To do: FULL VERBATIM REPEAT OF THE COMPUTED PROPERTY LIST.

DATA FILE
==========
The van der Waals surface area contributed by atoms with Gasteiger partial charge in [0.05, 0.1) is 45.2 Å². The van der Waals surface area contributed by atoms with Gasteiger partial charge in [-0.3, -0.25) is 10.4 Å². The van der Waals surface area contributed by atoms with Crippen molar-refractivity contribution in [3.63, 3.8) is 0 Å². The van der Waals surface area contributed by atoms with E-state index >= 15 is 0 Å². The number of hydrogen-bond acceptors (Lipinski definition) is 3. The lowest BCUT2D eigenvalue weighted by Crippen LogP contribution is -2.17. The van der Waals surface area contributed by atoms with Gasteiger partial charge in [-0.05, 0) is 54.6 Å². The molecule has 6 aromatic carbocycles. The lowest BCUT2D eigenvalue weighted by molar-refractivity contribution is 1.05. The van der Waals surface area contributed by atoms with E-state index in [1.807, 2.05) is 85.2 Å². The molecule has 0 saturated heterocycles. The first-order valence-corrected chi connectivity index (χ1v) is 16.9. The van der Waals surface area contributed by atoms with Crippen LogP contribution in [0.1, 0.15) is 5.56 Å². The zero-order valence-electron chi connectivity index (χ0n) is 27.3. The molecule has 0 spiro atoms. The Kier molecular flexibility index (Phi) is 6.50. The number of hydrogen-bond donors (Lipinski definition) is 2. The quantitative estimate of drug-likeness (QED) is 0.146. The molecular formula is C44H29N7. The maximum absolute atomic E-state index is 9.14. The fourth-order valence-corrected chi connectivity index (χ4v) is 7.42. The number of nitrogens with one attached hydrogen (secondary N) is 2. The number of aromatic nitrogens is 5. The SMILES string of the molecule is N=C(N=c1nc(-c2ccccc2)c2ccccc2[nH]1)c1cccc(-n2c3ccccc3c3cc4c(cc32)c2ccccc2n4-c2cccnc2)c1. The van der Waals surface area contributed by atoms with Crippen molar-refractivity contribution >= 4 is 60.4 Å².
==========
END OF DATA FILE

The van der Waals surface area contributed by atoms with Gasteiger partial charge in [0.05, 0.1) is 45.2 Å². The van der Waals surface area contributed by atoms with Gasteiger partial charge in [-0.3, -0.25) is 10.4 Å². The van der Waals surface area contributed by atoms with Crippen molar-refractivity contribution in [3.63, 3.8) is 0 Å². The van der Waals surface area contributed by atoms with E-state index >= 15 is 0 Å². The number of hydrogen-bond acceptors (Lipinski definition) is 3. The lowest BCUT2D eigenvalue weighted by Crippen LogP contribution is -2.17. The van der Waals surface area contributed by atoms with Gasteiger partial charge in [-0.05, 0) is 54.6 Å². The molecule has 6 aromatic carbocycles. The lowest BCUT2D eigenvalue weighted by molar-refractivity contribution is 1.05. The van der Waals surface area contributed by atoms with E-state index in [1.807, 2.05) is 85.2 Å². The molecule has 0 saturated heterocycles. The first-order valence-corrected chi connectivity index (χ1v) is 16.9. The van der Waals surface area contributed by atoms with Crippen LogP contribution in [0.1, 0.15) is 5.56 Å². The zero-order valence-electron chi connectivity index (χ0n) is 27.3. The molecule has 0 spiro atoms. The Kier molecular flexibility index (Phi) is 6.50. The number of hydrogen-bond donors (Lipinski definition) is 2. The quantitative estimate of drug-likeness (QED) is 0.146. The molecular formula is C44H29N7. The maximum absolute atomic E-state index is 9.14. The fourth-order valence-corrected chi connectivity index (χ4v) is 7.42. The number of nitrogens with one attached hydrogen (secondary N) is 2. The number of aromatic nitrogens is 5. The SMILES string of the molecule is N=C(N=c1nc(-c2ccccc2)c2ccccc2[nH]1)c1cccc(-n2c3ccccc3c3cc4c(cc32)c2ccccc2n4-c2cccnc2)c1. The van der Waals surface area contributed by atoms with Crippen molar-refractivity contribution >= 4 is 60.4 Å².